People huddled around a blocked-off street in front of a stage Downtown, clapping for a partially obscured performance.
At the center was The Famtrons, a traveling break-dancing troupe of all black members in teal basketball shorts. The crew’s director was a charismatic leader who answered to the nickname “Midnight.”
A show like this is no surprise at the annual Three Rivers Arts Festival, a 10-day event of free music, art and dozens upon dozens of local and regional vendors. Sponsored by the Pittsburgh Cultural Trust and Dollar Bank, the festival, currently in its 57th year, runs June 3 through 12.
Between flips and tricks, The Famtrons weren’t shy to remind people that they were there — in part — for the money.
“Remember — Obama wants change, we want fifties,” Midnight said, punctuating his not-so-subtle hint with a huge grin.
The Famtrons ended their show by picking out four members of the crowd and lining them up to touch their toes.
“I need to let you know — don’t move. There’s going to be a black guy, moving very fast, with no police behind him,” Midnight explained. Then one troupe member took a long running start and flipped over all four grown men.
When their show finally came to a close, The Famtrons held hands with their volunteers and engaged in a call-and-response send-off.
“There’s only one race in this world today,” Midnight began.
The crew shouted a question in unison: “And what’s that?”
“That’s the human race.”
The Famtrons’ show runs several times a day, but it’s not the only sight worth seeing at this year’s festival.
White booths replace the bottoms of Downtown skyscrapers. Faint music echoes down the streets originating from any of the three stages, be it the Acoustic Stage, Gateway Clipper Stage in Gateway Center or the Dollar Bank Main Stage in Point State Park. Caricature artists and street musicians with upside-down hats at their feet dot the sidewalks. At the fountain just off Penn Avenue, children push model sailboats with long bamboo poles. The fountain is decorated to match the port theme with colorful, non-descript flags crisscrossing over the water.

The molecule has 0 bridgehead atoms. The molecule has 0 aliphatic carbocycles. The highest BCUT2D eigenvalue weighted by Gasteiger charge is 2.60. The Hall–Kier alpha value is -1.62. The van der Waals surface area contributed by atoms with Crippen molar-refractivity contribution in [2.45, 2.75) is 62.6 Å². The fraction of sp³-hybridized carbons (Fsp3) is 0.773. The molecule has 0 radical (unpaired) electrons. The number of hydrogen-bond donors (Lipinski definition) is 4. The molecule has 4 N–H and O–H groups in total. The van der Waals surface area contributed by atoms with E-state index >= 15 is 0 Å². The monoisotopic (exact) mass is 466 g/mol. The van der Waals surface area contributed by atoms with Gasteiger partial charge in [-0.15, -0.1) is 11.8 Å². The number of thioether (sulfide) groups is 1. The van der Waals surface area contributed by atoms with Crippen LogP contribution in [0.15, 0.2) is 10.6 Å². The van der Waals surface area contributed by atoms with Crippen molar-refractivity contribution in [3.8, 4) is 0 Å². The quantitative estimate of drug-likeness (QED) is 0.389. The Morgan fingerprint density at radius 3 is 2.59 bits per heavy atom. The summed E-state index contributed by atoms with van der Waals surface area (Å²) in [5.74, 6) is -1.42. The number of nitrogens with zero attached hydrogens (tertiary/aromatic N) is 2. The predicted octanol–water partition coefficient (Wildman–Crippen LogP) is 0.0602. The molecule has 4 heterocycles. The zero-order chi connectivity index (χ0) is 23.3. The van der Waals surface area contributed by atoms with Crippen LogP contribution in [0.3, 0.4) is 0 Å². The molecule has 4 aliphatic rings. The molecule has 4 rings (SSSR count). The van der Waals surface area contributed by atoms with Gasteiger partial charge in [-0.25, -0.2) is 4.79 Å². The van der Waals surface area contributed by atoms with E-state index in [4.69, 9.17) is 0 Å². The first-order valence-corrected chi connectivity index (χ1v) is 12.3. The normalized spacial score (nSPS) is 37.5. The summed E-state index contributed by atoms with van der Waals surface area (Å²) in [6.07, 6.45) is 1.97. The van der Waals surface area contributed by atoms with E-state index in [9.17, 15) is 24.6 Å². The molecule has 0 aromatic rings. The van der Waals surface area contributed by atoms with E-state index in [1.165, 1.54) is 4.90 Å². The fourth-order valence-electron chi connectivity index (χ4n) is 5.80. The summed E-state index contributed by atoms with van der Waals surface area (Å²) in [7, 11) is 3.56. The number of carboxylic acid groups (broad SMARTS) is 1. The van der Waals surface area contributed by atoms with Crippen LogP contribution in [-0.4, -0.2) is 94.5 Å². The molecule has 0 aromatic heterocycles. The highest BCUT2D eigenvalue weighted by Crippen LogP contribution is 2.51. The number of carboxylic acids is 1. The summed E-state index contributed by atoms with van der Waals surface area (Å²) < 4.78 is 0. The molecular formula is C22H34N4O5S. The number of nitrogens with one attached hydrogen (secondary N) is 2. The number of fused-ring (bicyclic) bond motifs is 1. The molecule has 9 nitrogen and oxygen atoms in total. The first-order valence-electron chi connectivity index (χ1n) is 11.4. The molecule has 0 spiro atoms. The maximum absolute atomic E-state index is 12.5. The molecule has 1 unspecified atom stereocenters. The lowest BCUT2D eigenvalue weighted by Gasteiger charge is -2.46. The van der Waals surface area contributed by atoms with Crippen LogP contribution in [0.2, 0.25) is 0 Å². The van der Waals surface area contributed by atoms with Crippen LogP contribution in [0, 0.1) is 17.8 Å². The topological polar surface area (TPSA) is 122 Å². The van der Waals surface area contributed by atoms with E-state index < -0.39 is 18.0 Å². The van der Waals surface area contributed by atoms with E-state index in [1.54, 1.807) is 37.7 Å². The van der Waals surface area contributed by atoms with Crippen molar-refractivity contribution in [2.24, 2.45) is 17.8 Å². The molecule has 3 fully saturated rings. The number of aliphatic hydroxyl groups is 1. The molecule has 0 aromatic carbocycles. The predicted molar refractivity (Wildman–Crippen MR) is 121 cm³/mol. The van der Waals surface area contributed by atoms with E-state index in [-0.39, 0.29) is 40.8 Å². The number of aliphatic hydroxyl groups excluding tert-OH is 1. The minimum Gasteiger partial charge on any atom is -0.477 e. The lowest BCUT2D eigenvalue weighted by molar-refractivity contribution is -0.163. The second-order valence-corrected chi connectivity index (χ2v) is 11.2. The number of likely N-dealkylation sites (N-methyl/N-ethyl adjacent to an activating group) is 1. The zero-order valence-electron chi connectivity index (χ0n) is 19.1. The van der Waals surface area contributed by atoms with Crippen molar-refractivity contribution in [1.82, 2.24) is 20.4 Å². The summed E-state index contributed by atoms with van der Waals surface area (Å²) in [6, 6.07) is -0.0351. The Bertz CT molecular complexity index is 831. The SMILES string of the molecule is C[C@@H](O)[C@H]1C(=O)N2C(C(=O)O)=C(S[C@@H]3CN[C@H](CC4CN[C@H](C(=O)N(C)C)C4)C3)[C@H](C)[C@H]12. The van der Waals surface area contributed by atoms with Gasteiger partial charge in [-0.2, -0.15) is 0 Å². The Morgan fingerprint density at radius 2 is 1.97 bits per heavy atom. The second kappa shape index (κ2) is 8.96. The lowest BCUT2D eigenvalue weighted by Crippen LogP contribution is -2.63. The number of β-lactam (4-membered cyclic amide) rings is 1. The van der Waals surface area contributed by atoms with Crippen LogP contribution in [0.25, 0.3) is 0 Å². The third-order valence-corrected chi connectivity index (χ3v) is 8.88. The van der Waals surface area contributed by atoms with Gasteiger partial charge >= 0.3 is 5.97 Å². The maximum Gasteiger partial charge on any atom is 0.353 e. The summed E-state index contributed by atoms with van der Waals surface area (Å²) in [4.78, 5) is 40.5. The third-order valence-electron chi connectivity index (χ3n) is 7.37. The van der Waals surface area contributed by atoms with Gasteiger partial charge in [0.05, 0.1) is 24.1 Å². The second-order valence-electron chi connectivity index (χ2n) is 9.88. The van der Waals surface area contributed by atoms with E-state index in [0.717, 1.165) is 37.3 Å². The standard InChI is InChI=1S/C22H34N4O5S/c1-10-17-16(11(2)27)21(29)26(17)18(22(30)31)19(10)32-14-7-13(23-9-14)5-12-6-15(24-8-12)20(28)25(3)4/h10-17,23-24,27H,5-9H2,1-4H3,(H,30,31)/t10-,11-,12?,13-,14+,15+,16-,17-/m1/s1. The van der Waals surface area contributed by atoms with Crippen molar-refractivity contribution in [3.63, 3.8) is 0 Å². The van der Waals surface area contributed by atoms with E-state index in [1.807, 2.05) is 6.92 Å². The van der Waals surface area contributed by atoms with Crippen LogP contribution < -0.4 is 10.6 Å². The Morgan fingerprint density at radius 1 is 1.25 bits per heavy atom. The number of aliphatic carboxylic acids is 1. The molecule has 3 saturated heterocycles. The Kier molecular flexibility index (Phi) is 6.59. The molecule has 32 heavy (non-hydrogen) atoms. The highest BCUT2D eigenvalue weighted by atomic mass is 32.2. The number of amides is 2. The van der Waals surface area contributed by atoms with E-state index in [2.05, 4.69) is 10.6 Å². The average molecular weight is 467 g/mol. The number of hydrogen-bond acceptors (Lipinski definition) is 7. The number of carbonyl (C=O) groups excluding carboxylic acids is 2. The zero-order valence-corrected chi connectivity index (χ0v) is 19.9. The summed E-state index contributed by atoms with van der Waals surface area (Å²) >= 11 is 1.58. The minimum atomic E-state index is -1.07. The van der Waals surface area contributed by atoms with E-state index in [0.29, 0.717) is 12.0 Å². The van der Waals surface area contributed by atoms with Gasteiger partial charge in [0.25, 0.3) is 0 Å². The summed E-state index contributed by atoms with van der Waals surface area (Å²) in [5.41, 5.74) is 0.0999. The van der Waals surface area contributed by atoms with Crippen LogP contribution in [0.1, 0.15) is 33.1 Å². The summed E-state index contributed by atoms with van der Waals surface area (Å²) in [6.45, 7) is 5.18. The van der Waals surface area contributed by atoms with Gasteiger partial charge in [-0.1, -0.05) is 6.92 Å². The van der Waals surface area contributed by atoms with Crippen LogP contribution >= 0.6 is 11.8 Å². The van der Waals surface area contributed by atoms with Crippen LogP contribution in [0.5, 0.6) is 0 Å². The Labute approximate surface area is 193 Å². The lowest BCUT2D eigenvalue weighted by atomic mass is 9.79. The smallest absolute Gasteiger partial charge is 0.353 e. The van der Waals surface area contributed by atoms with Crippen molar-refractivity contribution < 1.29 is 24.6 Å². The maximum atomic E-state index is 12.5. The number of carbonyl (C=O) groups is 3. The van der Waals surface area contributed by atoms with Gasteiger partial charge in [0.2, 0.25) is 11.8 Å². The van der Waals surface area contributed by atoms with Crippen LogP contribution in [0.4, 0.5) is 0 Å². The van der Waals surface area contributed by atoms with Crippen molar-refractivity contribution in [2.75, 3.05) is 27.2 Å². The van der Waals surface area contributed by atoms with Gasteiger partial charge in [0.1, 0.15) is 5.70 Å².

As people meander between tents, there’s always something trying to catch wandering eyes. A canvas that reads “Sock Monkeys Have Issues” in all caps, a grotesquely mystifying depiction of Alice in Wonderland, professional nature photography, bright, punchy blown glass and decorative bowls made out of ancient-looking wood all vie for passing attention.
One of the festival’s Emerging Artists is Nathan Doverspike, a recent graduate of the Pittsburgh Art Institute. Doverspike says he draws from an eclectic pool of influences to create his distinct work.
“I really like Aztec … things and [Native American] influences,” he said, as a banjo played nearby. “I really like comic books and children’s books, so that’s definitely kind of like the style I’m going for. But I really like to be decorative and have a lot of detail.”
Doverspike says his biggest seller is his Pittsburgh Island print, which is an urban collage stuffed with many iconic Pittsburgh images, such as the Cathedral of Learning, an Andy Warhol Campbell’s Soup can and even the brief but memorable giant rubber duck that was docked just off the Point in 2013.
“A lot of my stuff is like a spin on things. A lot of it is just for fun that then I was like, ‘People might buy this,’” Doverspike said. “I try to make it my own as much as I possibly can.”
Doverspike used one of his works as an example, gesturing to a print of a grey-ish purple rock-snake monster. Upon closer inspection, it reveals itself to be a reimagining of the Pokémon Onix.
From futuristic, gear-like jewelry and elaborate, rustic wind chimes to a cupcake made entirely of origami and hand drawings of recently-deceased celebrities, the festival’s options are as numerous as they are authentic.
“I’ve always been impressed by how many local artists the festival can attract, which is great to help their exposure to the greater Pittsburgh area,” said Ashley Funyak, a senior anthropology and museum studies major at Pitt. “There are also always artists that travel from out of state just to present their work at the festival, which I think speaks to how influential this festival is on the city and the arts scene.”
Funyak also related the festival’s purpose to her own post-college plans.
“As someone who aspires to work in a museum or arts non-profit organization after graduation, seeing free and accessible artwork for the public at the festival was super rewarding,” Funyak said.
Ultimately, though, the festival’s easy-going approach to summer fun is its true selling point.
“I think the festival overall is a great event for the city of Pittsburgh,” Funyak said. “Ten days of free art … is music to the ears of college students and families throughout the city, and it’s great to see everyone having a good time.”